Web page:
Another alteration more ill-advised is the cutting to Humbert’s frequent asides to the reader, here pared down to a scant handful of voiceovers that nudge the story occasionally without revealing his character’s complex history. Lacking that insight, we come to empathize with him for his natural charm as an adult, as well as by perceiving Lolita increasingly as his daughter while overlooking what happens in those motels once the lights (and camera) switch off. Nabokov had a harder sell in the book: an explicitly perverse mind and its sordid past made into our hero, however defective. As it happens, Nabokov was credited as the screenwriter for this film, but his version was evidently not much utilized. Kubrick, for whatever reason, preferred to focus less on Humbert’s more erudite qualities and more on his piteous fall into jealously and weakness.

And in this regard Mason is astounding—one of the few ever able to embody polished, high-society urbanity just as naturally as wide-eyed, bestial mania. When a late-night phone call from his specter, Quilty, awakes him in a rented bungalow where he has fallen ill while Lolita is hospitalized, the swollen, bug-eyed, hoary face that emerges from those blankets is that of a deranged caveman, not a professor of French literature. His age for this film was also perfect. Entering his 50s, he was still a virile, attractive, and confident man, but one could also see the jowls beginning to sag, the crows’ feet deepening about his eyes, and a faint weariness about his proud shoulders that lent him the credence to sob his loss away in Lolita’s shabby home while she watched, married, pregnant, aloof. Sue Lyon, meanwhile, plays Lolita with all the natural ease of a beautiful girl who knows it and wields that beauty well, but still is dulcet in youth and not jaded into a malicious or petty adulthood. That task is left to her mother, Charlotte, the third corner of this triangle. Played by a perfectly grasping Shelly Winters, Charlotte’s insecurities push an already delicate balance of power past its breaking point, propelling the story out of its long preamble. Her character’s departure is rather abrupt in the novel—Nabokov is merciless—and similarly swift in the film, though Charlotte’s trimmed role and an overall lighter tone undercut the episode’s severity. Much of ‘Lolita’ moves in this way, in fact: rich ingredients poised to excel, but undermined a little here and a little there by its own machinations until its falls for good from the top shelf of Kubrick’s works.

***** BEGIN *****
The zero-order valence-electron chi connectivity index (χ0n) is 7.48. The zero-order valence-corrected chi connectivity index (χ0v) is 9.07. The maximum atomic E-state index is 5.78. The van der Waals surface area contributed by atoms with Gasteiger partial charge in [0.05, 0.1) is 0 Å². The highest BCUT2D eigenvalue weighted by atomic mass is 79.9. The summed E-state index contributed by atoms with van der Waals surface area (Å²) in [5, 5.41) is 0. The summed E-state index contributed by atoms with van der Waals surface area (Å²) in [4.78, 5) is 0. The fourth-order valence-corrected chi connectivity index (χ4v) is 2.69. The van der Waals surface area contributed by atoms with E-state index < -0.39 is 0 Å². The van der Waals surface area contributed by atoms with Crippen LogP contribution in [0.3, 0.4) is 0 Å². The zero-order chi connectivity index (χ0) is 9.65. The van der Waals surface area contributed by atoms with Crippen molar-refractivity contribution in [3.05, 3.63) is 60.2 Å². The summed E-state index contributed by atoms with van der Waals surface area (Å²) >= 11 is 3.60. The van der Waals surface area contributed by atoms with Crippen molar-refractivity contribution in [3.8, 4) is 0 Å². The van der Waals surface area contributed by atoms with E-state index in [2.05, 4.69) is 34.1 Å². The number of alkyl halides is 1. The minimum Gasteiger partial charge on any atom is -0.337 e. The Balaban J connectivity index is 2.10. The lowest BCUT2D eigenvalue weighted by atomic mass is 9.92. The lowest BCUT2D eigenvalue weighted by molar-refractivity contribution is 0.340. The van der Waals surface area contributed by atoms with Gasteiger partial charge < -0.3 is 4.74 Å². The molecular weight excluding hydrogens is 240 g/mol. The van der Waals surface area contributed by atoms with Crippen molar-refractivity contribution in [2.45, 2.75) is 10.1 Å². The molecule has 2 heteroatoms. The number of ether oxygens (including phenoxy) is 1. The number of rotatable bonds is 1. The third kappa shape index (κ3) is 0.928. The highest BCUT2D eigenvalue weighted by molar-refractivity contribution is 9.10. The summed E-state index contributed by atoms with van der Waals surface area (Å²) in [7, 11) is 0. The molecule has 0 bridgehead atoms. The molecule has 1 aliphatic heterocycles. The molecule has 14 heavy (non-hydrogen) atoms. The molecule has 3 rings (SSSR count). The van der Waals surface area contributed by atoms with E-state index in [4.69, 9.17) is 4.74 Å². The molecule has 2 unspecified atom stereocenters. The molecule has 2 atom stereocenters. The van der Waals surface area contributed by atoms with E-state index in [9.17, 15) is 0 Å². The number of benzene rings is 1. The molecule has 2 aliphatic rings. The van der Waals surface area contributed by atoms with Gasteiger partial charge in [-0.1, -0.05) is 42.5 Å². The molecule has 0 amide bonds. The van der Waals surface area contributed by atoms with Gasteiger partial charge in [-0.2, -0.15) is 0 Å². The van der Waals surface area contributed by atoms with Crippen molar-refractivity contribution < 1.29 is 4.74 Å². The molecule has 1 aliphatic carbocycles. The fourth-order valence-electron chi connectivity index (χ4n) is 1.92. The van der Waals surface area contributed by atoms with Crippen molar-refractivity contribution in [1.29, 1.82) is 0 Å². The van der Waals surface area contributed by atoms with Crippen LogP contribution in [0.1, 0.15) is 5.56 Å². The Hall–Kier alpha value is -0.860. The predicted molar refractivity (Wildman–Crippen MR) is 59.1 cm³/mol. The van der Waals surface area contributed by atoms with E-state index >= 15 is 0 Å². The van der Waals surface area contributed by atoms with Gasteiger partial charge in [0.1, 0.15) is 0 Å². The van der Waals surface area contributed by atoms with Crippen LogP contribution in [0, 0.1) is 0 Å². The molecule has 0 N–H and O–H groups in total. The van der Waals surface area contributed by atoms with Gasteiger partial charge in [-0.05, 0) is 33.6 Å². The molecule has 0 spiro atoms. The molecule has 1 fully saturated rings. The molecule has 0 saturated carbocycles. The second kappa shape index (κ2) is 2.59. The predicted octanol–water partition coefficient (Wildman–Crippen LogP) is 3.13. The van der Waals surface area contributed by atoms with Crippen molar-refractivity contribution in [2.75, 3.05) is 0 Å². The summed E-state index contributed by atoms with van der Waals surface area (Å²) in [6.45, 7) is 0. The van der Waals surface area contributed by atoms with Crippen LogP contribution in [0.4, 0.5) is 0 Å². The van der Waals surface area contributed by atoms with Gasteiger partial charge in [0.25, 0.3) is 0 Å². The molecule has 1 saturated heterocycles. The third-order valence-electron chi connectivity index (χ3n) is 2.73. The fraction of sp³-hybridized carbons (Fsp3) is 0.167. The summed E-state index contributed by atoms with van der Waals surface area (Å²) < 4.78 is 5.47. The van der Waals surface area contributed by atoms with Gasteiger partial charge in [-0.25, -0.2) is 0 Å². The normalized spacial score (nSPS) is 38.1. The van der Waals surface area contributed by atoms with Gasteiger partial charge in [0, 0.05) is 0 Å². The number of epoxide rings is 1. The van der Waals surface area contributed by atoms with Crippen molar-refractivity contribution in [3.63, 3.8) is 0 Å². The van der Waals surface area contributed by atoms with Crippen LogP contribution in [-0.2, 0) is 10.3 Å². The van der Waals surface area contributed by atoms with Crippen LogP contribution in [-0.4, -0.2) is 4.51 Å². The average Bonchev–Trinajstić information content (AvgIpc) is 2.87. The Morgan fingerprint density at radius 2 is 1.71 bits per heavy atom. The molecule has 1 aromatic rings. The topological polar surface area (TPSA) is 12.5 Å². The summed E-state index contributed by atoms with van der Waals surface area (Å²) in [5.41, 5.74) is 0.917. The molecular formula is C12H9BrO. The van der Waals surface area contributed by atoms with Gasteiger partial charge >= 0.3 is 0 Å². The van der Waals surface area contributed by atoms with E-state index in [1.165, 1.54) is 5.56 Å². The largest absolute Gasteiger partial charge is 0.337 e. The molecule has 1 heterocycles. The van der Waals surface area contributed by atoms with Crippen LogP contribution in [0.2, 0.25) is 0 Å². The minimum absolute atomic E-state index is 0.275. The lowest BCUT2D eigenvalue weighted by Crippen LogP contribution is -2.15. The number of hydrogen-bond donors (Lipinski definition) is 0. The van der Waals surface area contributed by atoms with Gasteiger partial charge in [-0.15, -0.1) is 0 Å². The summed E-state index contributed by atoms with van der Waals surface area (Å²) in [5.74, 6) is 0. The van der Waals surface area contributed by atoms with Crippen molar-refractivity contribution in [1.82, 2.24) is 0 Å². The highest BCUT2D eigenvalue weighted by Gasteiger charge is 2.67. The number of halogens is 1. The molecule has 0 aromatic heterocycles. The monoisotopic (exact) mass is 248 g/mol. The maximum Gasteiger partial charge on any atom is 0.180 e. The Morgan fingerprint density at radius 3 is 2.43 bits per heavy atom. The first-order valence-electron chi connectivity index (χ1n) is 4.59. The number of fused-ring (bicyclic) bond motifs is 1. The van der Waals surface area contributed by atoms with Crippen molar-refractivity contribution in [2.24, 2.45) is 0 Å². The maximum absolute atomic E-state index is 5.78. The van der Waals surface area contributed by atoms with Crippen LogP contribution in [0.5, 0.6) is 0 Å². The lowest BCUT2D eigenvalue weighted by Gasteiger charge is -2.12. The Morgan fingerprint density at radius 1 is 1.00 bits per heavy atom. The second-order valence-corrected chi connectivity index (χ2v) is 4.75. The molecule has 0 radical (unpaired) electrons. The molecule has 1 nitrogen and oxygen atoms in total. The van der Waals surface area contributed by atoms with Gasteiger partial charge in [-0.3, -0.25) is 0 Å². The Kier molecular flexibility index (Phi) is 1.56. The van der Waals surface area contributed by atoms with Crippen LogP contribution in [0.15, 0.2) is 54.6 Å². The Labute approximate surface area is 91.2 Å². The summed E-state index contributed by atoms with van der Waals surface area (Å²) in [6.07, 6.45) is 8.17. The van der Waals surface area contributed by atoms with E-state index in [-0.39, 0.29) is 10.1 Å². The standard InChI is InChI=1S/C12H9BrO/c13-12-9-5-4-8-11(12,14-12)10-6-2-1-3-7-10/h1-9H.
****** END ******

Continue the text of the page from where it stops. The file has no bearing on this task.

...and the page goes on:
Strange as it seems, then, it’s the script that ultimately makes ‘Lolita’ less than a masterpiece. What else might it be? With a visionary director, exceptional cast, competent editing, and no question of production value, few major elements are left to blame beside the script. Perhaps ‘blame’ is a harsh word to use: ‘Lolita’ is still a salacious delight, cagily experimental, prickly with controversy, and utterly unapologetic. But whereas the book augmented these qualities them with singular perspective and prose that laughed even as it bled, Kubrick’s filmed adaptation seems to gloss over the deepest depths. Perhaps, then, this is how they made a comedy of ‘Lolita’—by ignoring the primal impetus of the beast they’ve caged and are poking for a lark.

One thought on “Lolita (1962)

  1. Pingback: Nemes Zsolt: Euphemising Paedophilia: what makes Lolita special… Part 1 | EDZine